Thursday, January 05, 2012

Discuss: Did McKellen Just Out Shakespeare?

In case you missed it going by on Twitter I'll post it again - there's a quote going around attributed to Sir Ian McKellen that says of course Shakespeare was gay.  Honestly, when I saw the headline go by that "Shakespeare actor says Shakespeare was gay" I thought, "Well there's a stupid and uninformed actor trying to get his name in the paper."  Needless to say I was quite surprised to see Sir Ian looking back at me when I clicked.

I'm trying to find the original source since all I can find are clips out of context, but here's the juicy part:

SIR Ian McKellen: “No doubt Shakespeare was gay. His predilection was evident from his works. An unmistakenly feminine portrait of his patron Henry Wriothesley adds evidence that early sonnets to ‘fair youth’ were probably meant for males.

“Married, with children, he left his wife in Stratford to live in London. I’d say he slept with men. ‘The Merchant of Venice,’ centering on how the world treats gays as well as Jews, has a love triangle between an older man, younger man and a woman. And complexity in his comedies with cross-dressing and disguises is immense. Shakespeare obviously enjoyed sex with men as well as women.”
Clearly this merits discussion. I am hoping (nay, assuming) that Sir Ian was being a bit silly, as I don't often see anybody with a Shakespeare credit to their name saying that there's "obviously" or "no doubt" about anything in the man's life.



Lab Rat said...

So - moving over from twitter, sorry to gatecrash but I needed more than 140 characters to talk about antonio and sebastian...

It helps to know that at the time I read 12th night I was experiencing feelings for a fellow student. She, like me, was female. I read the words Antonio said and it was like the world making sense. This was how I felt!

I was at school in a place where any relationships were frowned upon and same-sex ones in particular. I worried ceaselessly that what I was feeling was dirty, or wrong. But in Antonio's words I suddenly found a kind of sense. His words were beautiful, meaningful and deep. There was a true and honest love in there, felt by one man for another man.

Was it sexual? Were my thoughts sexual? Yes and no. Would Antonio have hugged Sebastian for reassurance? Kissed him as a seal of love? Yes, I believe so. Words like "lust" or "f*cking" have no real meaning in this. The way Antonio feels is far, far beyond that.

He has found the man he loves. And he will watch from the sidelines as that man marries. Part of him will feel a wrench as Sebastian says the vows to a woman he doesn't actually technically know (long story) part of him will feel nothing more than a strong desire for his friend to find happiness.

If Sebastian had come to him one night, would he? Maybe. Probably. But that was not why he loved. he loved because he was in love from the moment he saw that beautiful blond young man wash up on the beach. And he couldn't help it.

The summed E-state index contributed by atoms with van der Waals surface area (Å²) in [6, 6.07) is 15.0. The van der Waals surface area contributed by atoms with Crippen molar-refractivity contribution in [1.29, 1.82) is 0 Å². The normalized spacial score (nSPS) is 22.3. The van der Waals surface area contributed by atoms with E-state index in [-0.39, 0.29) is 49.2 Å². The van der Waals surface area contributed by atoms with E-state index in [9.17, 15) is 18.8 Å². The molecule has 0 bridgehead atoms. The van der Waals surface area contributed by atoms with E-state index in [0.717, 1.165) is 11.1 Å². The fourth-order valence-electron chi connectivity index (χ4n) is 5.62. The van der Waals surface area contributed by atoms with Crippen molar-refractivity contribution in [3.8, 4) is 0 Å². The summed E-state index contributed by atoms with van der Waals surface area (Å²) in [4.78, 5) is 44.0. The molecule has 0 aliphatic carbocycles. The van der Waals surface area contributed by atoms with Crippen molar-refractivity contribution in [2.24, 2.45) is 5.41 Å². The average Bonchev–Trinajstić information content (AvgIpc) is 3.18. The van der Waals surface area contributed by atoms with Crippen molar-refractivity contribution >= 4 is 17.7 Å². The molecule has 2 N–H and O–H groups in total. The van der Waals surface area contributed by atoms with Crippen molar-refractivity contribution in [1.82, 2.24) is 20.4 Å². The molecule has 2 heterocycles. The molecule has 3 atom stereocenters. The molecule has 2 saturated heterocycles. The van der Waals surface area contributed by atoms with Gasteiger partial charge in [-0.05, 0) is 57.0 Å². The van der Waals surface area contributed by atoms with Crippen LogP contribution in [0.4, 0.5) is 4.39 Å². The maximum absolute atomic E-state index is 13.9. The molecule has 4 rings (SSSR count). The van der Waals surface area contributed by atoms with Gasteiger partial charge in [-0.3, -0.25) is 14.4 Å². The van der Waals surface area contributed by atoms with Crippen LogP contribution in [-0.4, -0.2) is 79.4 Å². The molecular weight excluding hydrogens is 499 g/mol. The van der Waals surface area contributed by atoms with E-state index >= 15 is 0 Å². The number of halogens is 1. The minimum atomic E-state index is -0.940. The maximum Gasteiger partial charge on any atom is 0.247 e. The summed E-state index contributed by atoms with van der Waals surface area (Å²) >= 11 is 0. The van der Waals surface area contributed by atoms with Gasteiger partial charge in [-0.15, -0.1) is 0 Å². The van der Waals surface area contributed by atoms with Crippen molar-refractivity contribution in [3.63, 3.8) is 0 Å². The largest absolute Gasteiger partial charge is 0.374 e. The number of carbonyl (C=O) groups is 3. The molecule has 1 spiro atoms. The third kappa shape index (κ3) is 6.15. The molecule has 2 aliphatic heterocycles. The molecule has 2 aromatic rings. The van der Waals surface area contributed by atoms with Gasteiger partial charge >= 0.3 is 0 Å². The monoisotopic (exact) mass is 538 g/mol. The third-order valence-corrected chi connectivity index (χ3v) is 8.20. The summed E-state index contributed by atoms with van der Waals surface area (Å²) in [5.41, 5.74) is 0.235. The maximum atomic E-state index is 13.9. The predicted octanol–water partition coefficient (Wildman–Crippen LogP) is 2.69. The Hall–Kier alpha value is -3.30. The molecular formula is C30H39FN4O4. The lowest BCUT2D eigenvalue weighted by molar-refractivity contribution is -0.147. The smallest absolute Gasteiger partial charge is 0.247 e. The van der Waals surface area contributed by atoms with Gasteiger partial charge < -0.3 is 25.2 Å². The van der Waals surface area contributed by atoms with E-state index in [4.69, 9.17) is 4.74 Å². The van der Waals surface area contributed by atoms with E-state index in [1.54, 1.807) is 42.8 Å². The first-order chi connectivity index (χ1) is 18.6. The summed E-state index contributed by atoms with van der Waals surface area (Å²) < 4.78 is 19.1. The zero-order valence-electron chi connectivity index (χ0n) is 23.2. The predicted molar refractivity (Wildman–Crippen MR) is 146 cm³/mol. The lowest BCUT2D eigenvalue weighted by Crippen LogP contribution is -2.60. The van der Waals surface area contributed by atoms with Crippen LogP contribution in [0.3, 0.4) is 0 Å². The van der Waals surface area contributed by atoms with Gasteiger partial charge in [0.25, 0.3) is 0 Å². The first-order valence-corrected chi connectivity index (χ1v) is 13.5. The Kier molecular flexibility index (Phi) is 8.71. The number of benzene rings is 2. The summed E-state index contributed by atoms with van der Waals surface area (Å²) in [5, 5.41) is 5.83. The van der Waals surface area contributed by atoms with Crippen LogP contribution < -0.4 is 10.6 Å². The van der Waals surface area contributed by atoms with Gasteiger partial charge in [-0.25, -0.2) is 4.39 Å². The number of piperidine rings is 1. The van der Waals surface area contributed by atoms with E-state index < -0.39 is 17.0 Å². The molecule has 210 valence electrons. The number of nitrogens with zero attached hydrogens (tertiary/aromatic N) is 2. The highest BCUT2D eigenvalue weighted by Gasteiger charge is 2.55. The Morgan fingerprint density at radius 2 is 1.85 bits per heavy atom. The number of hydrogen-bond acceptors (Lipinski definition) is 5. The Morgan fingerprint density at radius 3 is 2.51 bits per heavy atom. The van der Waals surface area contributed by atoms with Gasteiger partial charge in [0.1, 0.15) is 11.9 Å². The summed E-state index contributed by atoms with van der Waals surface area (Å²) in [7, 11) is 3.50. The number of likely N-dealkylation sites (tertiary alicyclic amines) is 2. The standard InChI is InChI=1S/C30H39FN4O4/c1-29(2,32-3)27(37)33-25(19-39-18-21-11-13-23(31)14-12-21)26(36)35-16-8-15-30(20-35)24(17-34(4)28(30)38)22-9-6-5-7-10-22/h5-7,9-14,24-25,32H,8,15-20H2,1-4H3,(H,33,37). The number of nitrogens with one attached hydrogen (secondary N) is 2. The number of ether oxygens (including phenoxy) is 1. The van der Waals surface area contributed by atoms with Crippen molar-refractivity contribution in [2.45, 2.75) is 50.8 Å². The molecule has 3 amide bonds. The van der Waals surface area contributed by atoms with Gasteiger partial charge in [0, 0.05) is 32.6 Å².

JM said...

" I don't often see anybody with a Shakespeare credit to their name saying that there's "obviously" or "no doubt" about anything in the man's life."

Alexander Pope on Shakespeare's intentions; Wells on the Cobbe portrait; most Oxenfordians on anything Oxenfordian...

Let the kerfuffle begin!

Christina S. said...

I just get bothered when the homosocial and homoerotic relationships are conflated. "Gay" was not a Renaissance identity, and should not be applied to a man from that time period. Odds are, Shakespeare did have relationships with men, definitely homosocial and perhaps homoerotic. At the same time, he also impregnated Anne Hathaway *before* the two were married (Susanna was born 6 months after their rushed wedding), meaning he was not pressured to marry to keep up appearences or anything--he did at least experiment with a heterosexual relationship.

There are also the "Dark Lady" sonnets which, though it's a fallacy to equate the author with the speaker, can show that he was writing to women as well as the "fair youth."

Regardless, it is impossible to glean the sexual preference of a writer long since gone from his work. One can have sympathies or want to explore the relationships between men without being gay himself, and the changes between our 2012 views of homosexuality cannot be applied to 16th century London.

Duane Morin said...

>Alexander Pope

Writing 300 years ago, when the whole "we can learn Shakespeare's autobiograpy from his work" thing was just getting started. I didn't think that adding an "in our present time" to my statement was required :)

>Wells on the Cobbe portrait;

Precisely - on the portrait, something that Shakespeare himself had nothing to do with. I admit that it's a similar problem in that we can't ever really know any of this stuff without hard evidence. And, honestly, I've heard from people who no longer take Prof. Wells seriously because of his position on this subject.

>most Oxenfordians on anything Oxenfordian...

Yeah, well... ;)

shakespeareprof said...

I think Christina makes a fine point. Identity in the Early Modern period was not determined by one's sexual object choice. Shakespeare was neither straight nor gay; he was attracted to people, be they men or women, as he encountered them.

The Shakespeare Forum said...

In terms of Shakespeare himself. We're free to speculate. We're left with his work, his art, which may make it difficult to judge the sexuality of a person by, especially after 400 years have passed.

In regards to some of Shakespeare's characters: